Puerto Rico Gov’t Official: We’re Working With Scenario That 15% of Residents Will Leave Due to Hurricane

Oct 31, 2017
2:29 PM

At the Tuesday morning meeting of the Financial Oversight and Management Board for Puerto Rico, Christian Sobrino Vega, who represents the government of Puerto Rico on the board, said that the island is working with assumptions and scenarios that 15% of residents have left since Hurricane Maria hit on September 20.

In response to a question from board member Ana Matosantos, Sobrino Vega said this:

“Assumptions on outmigration are going to be fundamental assumptions in the re-evaluation of any fiscal plan, and outmigration from the island during this hurricane… I think it’s something that you learn as you go along you’re building the plane while you’re flying it is that the community and support structure that had already been established in Florida and Texas… Georgia, made moving from the island more easy then maybe in years past. There are reports, for example, the CUNY report, that speak of 10 percent. But at this stage we are still compiling data from the airport, from flights leaving the island and those coming back to get to a more determined number. But we are for example when Natalie’s [Natalie Jaresko, board’s Executive Director] team met with a FOPS team to conduct some scenarios, I believe the scenarios that we’re looking at was 15 percent.”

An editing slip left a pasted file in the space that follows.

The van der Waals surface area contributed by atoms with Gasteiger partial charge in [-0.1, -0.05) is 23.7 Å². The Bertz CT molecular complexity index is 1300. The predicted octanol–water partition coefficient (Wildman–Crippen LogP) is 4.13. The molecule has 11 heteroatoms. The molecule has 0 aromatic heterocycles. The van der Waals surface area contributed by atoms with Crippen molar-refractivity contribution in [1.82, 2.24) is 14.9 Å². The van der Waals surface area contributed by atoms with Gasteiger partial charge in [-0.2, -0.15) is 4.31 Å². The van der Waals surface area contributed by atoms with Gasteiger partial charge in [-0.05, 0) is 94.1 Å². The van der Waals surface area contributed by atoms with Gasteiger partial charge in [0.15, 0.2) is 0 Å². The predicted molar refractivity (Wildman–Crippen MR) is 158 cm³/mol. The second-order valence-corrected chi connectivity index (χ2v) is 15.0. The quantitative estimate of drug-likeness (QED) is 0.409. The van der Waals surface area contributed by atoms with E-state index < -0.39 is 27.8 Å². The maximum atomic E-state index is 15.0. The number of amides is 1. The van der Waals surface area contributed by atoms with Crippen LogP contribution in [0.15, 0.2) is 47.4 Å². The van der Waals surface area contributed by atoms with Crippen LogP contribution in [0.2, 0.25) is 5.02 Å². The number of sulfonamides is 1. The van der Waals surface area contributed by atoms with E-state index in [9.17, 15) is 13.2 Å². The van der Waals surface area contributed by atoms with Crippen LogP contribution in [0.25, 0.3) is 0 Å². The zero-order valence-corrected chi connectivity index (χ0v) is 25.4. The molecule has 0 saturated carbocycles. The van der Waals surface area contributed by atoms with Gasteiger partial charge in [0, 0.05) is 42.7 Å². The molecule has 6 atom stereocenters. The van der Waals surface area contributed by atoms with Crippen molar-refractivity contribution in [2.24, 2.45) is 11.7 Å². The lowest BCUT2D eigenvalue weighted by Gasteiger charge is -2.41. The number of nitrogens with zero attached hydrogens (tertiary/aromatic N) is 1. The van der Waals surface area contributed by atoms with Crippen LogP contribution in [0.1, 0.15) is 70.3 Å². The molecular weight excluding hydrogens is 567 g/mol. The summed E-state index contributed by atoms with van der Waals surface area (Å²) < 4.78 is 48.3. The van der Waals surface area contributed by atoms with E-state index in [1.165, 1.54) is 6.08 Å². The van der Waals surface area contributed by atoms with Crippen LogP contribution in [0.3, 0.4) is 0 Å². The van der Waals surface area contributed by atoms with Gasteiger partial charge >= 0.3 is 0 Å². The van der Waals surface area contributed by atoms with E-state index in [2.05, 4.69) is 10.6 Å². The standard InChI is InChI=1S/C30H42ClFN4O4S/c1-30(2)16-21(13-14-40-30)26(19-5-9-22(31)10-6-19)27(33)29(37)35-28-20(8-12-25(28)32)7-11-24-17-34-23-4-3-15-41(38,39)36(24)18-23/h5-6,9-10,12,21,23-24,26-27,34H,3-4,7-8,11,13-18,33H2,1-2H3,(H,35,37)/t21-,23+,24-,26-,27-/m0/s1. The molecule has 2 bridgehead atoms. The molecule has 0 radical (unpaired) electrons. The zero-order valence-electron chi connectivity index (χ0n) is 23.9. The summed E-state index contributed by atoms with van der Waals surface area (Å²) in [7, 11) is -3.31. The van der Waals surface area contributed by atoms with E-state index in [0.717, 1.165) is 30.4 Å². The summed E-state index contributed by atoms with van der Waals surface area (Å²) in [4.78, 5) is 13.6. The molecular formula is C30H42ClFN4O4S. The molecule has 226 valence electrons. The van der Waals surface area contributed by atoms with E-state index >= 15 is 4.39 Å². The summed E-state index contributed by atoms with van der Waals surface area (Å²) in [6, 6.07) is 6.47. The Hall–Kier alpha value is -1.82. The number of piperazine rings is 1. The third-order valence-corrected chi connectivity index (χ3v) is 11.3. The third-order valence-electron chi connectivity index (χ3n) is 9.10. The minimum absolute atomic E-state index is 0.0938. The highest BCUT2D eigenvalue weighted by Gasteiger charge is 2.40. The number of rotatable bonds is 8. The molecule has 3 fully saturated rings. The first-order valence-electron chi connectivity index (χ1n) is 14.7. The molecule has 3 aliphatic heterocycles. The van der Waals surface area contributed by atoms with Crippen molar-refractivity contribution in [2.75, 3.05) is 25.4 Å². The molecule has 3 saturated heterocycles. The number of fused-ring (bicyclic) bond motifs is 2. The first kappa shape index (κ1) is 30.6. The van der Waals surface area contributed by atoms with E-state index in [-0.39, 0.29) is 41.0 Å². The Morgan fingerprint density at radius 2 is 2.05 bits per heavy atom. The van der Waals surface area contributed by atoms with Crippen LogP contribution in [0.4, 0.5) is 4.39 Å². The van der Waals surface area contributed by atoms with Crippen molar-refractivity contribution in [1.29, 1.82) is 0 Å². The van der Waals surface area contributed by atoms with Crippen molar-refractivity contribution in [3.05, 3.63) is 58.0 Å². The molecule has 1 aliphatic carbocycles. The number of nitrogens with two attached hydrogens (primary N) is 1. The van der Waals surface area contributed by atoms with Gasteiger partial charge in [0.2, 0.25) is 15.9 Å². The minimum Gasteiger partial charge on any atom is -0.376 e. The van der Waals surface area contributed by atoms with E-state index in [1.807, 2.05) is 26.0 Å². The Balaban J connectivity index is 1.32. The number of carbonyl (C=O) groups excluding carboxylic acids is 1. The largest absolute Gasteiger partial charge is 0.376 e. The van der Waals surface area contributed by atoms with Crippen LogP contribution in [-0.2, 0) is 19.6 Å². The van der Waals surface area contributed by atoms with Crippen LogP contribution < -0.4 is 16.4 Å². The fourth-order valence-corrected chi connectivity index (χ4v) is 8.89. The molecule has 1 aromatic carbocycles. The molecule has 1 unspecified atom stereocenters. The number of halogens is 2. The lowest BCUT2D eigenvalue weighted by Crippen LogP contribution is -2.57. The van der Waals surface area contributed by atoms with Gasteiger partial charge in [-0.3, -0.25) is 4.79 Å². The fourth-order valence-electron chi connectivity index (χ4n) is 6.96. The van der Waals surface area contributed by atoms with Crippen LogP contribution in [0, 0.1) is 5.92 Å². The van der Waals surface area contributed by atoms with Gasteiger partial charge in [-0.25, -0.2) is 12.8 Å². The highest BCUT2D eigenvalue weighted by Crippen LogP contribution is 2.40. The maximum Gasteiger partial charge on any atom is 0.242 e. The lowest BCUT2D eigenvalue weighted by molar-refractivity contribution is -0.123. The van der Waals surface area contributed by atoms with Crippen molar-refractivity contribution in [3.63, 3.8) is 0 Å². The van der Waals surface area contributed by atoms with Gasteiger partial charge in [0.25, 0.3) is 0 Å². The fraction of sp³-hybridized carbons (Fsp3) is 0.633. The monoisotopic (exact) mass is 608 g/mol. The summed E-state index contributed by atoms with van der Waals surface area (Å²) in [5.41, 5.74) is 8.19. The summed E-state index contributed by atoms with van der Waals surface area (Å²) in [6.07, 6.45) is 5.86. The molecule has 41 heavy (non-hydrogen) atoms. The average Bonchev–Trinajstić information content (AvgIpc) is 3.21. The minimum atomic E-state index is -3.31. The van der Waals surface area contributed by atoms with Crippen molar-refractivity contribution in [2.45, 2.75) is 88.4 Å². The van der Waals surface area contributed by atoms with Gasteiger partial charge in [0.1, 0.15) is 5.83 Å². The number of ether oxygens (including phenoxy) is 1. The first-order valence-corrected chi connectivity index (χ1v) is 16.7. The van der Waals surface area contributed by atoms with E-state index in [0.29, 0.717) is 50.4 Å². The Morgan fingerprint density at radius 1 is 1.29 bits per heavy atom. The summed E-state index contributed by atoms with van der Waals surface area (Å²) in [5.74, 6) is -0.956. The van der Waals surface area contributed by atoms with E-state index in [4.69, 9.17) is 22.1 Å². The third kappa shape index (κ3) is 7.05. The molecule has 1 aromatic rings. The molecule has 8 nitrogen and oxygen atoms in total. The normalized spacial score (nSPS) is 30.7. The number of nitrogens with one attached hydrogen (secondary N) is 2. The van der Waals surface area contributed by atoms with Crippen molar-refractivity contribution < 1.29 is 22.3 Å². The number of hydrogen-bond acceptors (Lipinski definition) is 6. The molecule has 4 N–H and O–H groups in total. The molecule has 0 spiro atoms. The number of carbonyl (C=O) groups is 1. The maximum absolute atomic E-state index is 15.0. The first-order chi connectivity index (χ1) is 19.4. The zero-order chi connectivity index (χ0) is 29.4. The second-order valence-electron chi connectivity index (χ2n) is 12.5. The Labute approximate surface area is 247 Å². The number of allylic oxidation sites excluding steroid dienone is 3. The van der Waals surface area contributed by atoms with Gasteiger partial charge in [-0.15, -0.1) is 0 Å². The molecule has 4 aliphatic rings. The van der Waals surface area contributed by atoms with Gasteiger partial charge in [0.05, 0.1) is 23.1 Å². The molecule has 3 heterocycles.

After Matosantos thanked Sobrino Vega for his answer, another board member said, “That’s terrible.”

With Puerto Rico’s population at about 3.4 million people, a 15% scenario would be at around 510,000 people. The latest study from CUNY’s Center for Puerto Rican Studies stated that “we estimate that between 114,000 and 213,000 Puerto Rico residents will leave the island annually in the aftermath of Hurricane Maria. From 2017 to 2019, we estimate that Puerto Rico may lose up to 470,335 residents or 14% of the population. In other words, Puerto Rico will lose the same population in a span of a couple of years after Hurricane Maria as the island lost during a prior decade of economic stagnation.”

That’s terrible.